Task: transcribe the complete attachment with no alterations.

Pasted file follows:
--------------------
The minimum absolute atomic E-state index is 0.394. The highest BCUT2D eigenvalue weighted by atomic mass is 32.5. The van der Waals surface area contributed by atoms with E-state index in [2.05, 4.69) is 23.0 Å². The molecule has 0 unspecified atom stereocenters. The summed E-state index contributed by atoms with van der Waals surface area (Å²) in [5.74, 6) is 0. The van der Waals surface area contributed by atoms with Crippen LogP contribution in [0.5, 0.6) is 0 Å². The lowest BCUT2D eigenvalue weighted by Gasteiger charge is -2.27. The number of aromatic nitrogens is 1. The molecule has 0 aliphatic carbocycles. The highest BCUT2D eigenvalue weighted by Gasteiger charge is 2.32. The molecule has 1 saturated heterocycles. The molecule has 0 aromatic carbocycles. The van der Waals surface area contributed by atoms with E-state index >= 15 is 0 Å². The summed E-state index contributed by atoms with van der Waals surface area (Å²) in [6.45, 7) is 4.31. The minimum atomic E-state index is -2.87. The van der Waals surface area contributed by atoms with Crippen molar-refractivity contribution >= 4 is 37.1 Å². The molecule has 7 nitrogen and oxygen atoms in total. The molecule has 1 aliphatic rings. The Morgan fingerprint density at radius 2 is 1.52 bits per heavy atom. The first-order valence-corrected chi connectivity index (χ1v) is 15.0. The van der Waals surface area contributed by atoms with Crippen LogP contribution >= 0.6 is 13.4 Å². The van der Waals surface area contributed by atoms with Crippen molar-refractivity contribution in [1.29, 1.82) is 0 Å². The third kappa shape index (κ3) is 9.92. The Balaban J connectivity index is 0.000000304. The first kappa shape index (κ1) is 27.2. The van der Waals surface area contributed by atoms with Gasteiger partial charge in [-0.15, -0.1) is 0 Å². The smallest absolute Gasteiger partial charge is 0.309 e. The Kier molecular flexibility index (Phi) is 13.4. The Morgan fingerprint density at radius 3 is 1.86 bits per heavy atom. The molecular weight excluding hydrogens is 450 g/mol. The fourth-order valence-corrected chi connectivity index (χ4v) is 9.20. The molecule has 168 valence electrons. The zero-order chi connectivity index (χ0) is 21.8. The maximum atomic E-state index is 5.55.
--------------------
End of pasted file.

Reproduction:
The minimum absolute atomic E-state index is 0.394. The highest BCUT2D eigenvalue weighted by atomic mass is 32.5. The van der Waals surface area contributed by atoms with E-state index in [2.05, 4.69) is 23.0 Å². The molecule has 0 unspecified atom stereocenters. The summed E-state index contributed by atoms with van der Waals surface area (Å²) in [5.74, 6) is 0. The van der Waals surface area contributed by atoms with Crippen LogP contribution in [0.5, 0.6) is 0 Å². The lowest BCUT2D eigenvalue weighted by Gasteiger charge is -2.27. The number of aromatic nitrogens is 1. The molecule has 0 aliphatic carbocycles. The highest BCUT2D eigenvalue weighted by Gasteiger charge is 2.32. The molecule has 1 saturated heterocycles. The molecule has 0 aromatic carbocycles. The van der Waals surface area contributed by atoms with E-state index >= 15 is 0 Å². The summed E-state index contributed by atoms with van der Waals surface area (Å²) in [6.45, 7) is 4.31. The minimum atomic E-state index is -2.87. The van der Waals surface area contributed by atoms with Crippen molar-refractivity contribution >= 4 is 37.1 Å². The molecule has 7 nitrogen and oxygen atoms in total. The molecule has 1 aliphatic rings. The Morgan fingerprint density at radius 2 is 1.52 bits per heavy atom. The first-order valence-corrected chi connectivity index (χ1v) is 15.0. The van der Waals surface area contributed by atoms with Crippen LogP contribution >= 0.6 is 13.4 Å². The van der Waals surface area contributed by atoms with Crippen molar-refractivity contribution in [1.29, 1.82) is 0 Å². The third kappa shape index (κ3) is 9.92. The Balaban J connectivity index is 0.000000304. The first kappa shape index (κ1) is 27.2. The van der Waals surface area contributed by atoms with Gasteiger partial charge in [-0.15, -0.1) is 0 Å². The smallest absolute Gasteiger partial charge is 0.309 e. The Kier molecular flexibility index (Phi) is 13.4. The Morgan fingerprint density at radius 3 is 1.86 bits per heavy atom. The molecular weight excluding hydrogens is 450 g/mol. The fourth-order valence-corrected chi connectivity index (χ4v) is 9.20. The molecule has 168 valence electrons. The zero-order chi connectivity index (χ0) is 21.8. The maximum atomic E-state index is 5.55.